A Girl from Yamhill Analysis

Form and Content (Critical Edition of Young Adult Fiction)

In A Girl from Yamhill: A Memoir, Beverly Cleary, the well-known author of children’s fiction, relates her memories of growing up in Oregon, her own childhood providing as engrossing a subject as that of Ramona Quimby, Henry Huggins, Ellen Tebbits, or any of her other well-loved characters. The memoir is divided into two parts, each further divided into chapters that chronologically detail the events that shaped the author’s youth. Enhancing the richly detailed text are thirty photographs of Cleary and of her family, friends, and surroundings.

The first and shorter of the two sections, entitled “Yamhill,” describes Cleary’s first six years on the family farm outside the small Oregon town of Yamhill and recalls the adventures and exploits of her pioneer ancestors, who were among Ore-gon’s most prominent historical figures. Cleary recounts her early years when family and home represented the universe, the memories surfacing as a series of vivid images rather than as a recalled sequence of events. Cleary describes her first memories of her parents: her father, Chester Lloyd Bunn, “tall and handsome in work clothes, astride a chestnut horse,” and her mother, Mable Atlee Bunn, hard at work on her most hated chore—washing and scalding the cream separator—and reciting lines from Dickens and Chaucer. She describes the shock of finding a tree in the parlor (her first Christmas memory) and the day that all the bells in Yamhill were rung...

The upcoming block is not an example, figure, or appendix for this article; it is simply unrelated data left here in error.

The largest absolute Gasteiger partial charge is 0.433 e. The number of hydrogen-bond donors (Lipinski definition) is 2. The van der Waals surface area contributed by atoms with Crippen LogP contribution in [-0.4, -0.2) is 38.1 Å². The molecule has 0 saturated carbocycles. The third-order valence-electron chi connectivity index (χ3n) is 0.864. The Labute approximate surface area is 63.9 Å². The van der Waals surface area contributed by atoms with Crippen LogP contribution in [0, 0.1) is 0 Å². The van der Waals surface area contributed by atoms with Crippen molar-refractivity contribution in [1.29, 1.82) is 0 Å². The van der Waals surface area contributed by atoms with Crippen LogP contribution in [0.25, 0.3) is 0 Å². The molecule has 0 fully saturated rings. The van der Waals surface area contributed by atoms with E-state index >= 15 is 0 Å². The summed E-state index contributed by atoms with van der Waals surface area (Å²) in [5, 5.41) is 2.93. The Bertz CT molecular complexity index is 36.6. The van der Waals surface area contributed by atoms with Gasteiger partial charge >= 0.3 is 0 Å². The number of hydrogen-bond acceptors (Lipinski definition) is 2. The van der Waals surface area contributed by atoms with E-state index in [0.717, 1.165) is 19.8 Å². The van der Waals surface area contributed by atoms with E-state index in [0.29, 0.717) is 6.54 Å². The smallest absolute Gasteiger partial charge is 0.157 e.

(The entire section is 503 words.)